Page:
Mexican Consulate in Seattle and Employment Security Department sign historic agreement

For the first time, the Employment Security Department (ESD) and the Consulate of México in Seattle have a formal protocol for working together.

ESD Commissioner Suzi LeVine and Consul Roberto Dondisch signed a Memorandum of Cooperation (MOC) — one copy in Spanish and one in English — to document how the two organizations work together. The signing ceremony aligned with Hispanic Heritage Month, Mexican Independence Day and Labor Rights Week.

Suzi LeVine and Roberto Dondisch

Employment Security Department Commissioner Suzi LeVine and Consul Roberto Dondisch display the signed Memorandum of Cooperation — one copy in Spanish and one in English. One wall of the room where the signing ceremony took place was made entirely of glass. On the other side, individuals and families awaited their turn to speak with consulate staff about a variety of issues, and the voices carried slightly through the glass. “I love that we have the sounds of kids around us,” said Suzi in her remarks. “They represent the work we do.”

 

For years, the Mexican Consulate and ESD have collaborated to help Mexican Nationals and Mexican-Americans in Washington understand their rights and responsibilities under the unemployment program. By law, they jointly handle labor-related complaints. And — not by law, but through a shared desire to serve their common customers — they travel to different areas of the state to meet with people who speak Spanish, educating them about services offered by the two entities and about WorkSource.

Alicia Cárdenas, Employment Security’s Spanish outreach manager, represents ESD at these outreach events, where she often fields questions from consulate staff about how to handle and where to refer people with particular labor issues.
“The majority of consulate staff are appointees arriving mainly from México City or other states, and when they come to Washington, they’re not familiar with state law,” said Alicia. “ESD has mechanisms to handle just about any situation we encounter. And this MOC documents how we work together.”

Nothing in the MOC is new, Alicia said.

“We put the pieces together and memorialized the way the two organizations work together. It’s a package that we all can refer to, even as the players on both sides change over the years,” she said.

The signing ceremony took place in late August at the Consulate of México in Seattle.

Staff from the Consulate of Mexico in Seattle and from the Washington State Employment Security Department

Gathering after the signing ceremony are, left to right: Luis Mingo, the consulate’s head of Political and Economic Affairs; Deputy Consul Eduardo Sosa; Ricardo Mora of the consulate’s Protection and Legal Affairs Department; Rafael Colón, ESD’s SharedWork marketing manager; Lorena Toyos of the consulate’s Protection and Legal Affairs Department; Alicia Cárdenas, ESD’s Spanish outreach manager; Consul Roberto Dondisch; Commissioner Suzi LeVine; René Maldonado, Washington’s state monitor advocate; Janelle Guthrie, ESD’s communications director; Alberto Isiodia, Central WorkSource Region director; and Diana Oliveros of the consulate’s Communities Department.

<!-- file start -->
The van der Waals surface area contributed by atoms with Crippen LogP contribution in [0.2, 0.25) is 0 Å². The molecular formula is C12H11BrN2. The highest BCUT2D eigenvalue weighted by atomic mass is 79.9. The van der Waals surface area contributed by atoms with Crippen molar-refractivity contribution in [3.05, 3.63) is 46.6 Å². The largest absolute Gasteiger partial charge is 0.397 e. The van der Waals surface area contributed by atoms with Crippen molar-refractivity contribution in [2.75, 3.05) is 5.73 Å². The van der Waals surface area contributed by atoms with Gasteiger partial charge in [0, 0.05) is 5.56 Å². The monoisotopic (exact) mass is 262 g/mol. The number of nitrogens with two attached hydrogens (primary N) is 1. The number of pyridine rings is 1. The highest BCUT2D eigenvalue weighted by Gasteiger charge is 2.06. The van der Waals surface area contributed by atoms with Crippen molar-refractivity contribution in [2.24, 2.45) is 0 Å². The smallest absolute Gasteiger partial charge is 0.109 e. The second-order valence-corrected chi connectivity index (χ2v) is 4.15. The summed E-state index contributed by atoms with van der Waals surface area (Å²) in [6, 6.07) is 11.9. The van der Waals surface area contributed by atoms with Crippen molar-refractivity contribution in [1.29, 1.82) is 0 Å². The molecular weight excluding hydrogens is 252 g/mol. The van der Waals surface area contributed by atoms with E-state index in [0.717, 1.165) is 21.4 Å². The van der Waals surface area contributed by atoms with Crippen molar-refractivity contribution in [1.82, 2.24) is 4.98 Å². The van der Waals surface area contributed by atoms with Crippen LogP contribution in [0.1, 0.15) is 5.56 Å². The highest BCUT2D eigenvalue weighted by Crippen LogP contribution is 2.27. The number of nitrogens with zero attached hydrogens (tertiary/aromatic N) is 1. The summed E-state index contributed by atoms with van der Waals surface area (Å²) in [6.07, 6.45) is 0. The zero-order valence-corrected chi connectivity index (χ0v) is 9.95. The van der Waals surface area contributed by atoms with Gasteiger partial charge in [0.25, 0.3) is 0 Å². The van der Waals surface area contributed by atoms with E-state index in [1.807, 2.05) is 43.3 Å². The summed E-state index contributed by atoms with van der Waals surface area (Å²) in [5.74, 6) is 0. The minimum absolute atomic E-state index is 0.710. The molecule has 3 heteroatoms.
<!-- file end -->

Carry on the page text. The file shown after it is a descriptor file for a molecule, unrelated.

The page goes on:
“Staff at the Employment Security Department…provide an array of outreach and advocacy services to those you serve. And to be clear — it is who WE serve!”
Commissioner Suzi LeVine said in her remarks at the ceremony. “These shared customers deserve the clarity and respect this memorandum signifies.”

ESD works with other consulates, too, but its relationship with the Mexican Consulate is the most active because Washington is home to 1 million Hispanics. Plus, many Hispanics come to Washington to work.

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#PowerOfAJob: The power of a manufacturing job – a career path for Builders, Dreamers and Makers

Happy Workforce Wednesday! Currently, more than 282,000 workers feel the Power of a Job in Washington’s manufacturing industry, and their average wages are 30 percent higher than the average wage in other sectors. Because manufacturing is a cornerstone of Washington state’s economy, we are celebrating Careers in Manufacturing Month for Workforce Wednesday today.

We’re happy to introduce Kris Johnson, chief executive officer for the Association of Washington Business, and supporter of the manufacturing industry and WAManufacturingCareers.com.

Hello. I’m Kris Johnson, president of the Association of Washington Business, the state’s oldest and largest association and the state’s designated manufacturing association.

Manufacturing is a cornerstone of the state’s economy, from building the best airplanes in the world to creating the finest music stands that are shipped around the globe. With manufacturers operating in every county in the state, this important sector represents nearly 9 percent of Washington’s employment and generates more than $58 billion for the state’s economy.